While the third chapter builds upon the frameworks laid out in the second chapter, with a focus on how diverse groups have ended up being marginalised, stigmatized as well as being exposed to exploitation and domination and, of course, colonialism. The proposal in the third chapter is that justice within the context of the impact of tourism should be a political instrument, where collective groups and the status of these groups should be somewhat privileged over the individual. The end-result would be of improving cross-cultural relations as well as equitable relationships between tourists and their hosts.

The concepts of responsibility, global citizenship and global justice are unpacked in Chapter 4. Jamal begins by addressing responsible tourism and getting tourists to connect the dots between flying to their destinations and making the case for the regulatory mechanisms that are global: like climate change, climate injustice as well as awareness of regional issues, for example the sites of conflicts in Palestine. Jamal goes on to explain:

One way is shifting one’s worldview from being a citizen within a country to envisioning home and the world holistically, living and acting like the world is “home” and being concerned about moral, political and cultural aspects of being a global citizen. Some call this being a cosmopolitan. Traveling (e.g., as cultural tourists) is perceived to broaden and enrichen such cosmopolitanism.

Issues of sustainability, conservation and culturally sensitive tourism are addressed in Chapter 5.Taking a pluralistic approach towards addressing these issues based within the context of ecology, as well as social and cultural structures that lead to what Jamal calls “pluralistic justice” . One of the case studies in this chapter provides an interesting fact from the climate change study by Noel Healy and Tony Weis who state from Al Gore’s work in 2015 that “the wealthiest 10% of humanity produces roughly half of all Green House Gas (GHG) emissions, while the poorest half of humanity produces a mere 10% of all GHG emissions”.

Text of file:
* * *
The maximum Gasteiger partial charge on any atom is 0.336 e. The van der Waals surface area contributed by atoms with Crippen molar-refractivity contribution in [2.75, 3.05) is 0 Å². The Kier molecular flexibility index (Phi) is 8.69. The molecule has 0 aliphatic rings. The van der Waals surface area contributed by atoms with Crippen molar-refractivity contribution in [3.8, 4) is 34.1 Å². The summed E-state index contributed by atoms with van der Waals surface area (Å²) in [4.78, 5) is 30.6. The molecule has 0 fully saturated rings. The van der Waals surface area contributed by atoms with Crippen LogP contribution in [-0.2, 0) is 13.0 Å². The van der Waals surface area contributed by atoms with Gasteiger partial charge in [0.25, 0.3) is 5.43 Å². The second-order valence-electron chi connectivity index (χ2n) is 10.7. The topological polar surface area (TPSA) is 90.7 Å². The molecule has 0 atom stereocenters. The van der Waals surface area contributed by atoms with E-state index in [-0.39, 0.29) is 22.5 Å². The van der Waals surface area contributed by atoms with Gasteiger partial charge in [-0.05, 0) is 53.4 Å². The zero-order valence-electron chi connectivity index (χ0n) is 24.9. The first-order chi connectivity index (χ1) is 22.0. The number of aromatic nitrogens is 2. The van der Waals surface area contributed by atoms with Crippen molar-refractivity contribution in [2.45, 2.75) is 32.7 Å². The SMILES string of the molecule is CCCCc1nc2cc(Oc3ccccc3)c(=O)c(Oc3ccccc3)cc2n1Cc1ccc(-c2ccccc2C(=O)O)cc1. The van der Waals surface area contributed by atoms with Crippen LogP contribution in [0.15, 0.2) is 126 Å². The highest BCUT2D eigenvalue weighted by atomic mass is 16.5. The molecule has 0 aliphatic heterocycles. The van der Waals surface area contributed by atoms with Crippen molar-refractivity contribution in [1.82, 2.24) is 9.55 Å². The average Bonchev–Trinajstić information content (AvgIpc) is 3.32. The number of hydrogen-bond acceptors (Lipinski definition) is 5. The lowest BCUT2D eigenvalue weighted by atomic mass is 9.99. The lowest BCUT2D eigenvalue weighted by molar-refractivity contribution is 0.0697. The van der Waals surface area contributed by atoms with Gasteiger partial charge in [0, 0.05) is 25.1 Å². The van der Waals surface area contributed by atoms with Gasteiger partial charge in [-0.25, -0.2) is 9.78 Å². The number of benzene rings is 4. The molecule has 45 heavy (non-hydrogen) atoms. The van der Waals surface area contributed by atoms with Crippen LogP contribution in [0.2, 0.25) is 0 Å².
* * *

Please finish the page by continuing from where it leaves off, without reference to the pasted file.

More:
Issues of democracy and governance are addressed in Chapter 6. The principle of justice is discussed in the context of local-global issues of including and giving a voice to the local population. These voices should be given prominence in policy and planning  that impact upon the people and the environment and not restricted to issues related to tourism. Such democratic participation is also discussed among the case studies in this chapter which provide real examples as to how these improvements are implemented in some locations.

Overall, the book is interspersed with case studies and provides interesting discussions about the idea of justice and ethics in tourism. Although the book is primarily a text book for students of tourism and hospitality, it is fairly accessible and the case studies provide a wide variety of practices in social justice and ethics in tourism not only in the developing world, but also in the developed world. In these times of rapid climate change and the subsequent impact of this on the population and particularly in lifestyle choices, the book is a nudge to future generations towards ethically and socially just approaches for protecting our planet so that tourism can be enjoyed by future generations.

Last modified on Wednesday, 06 November 2019 17:25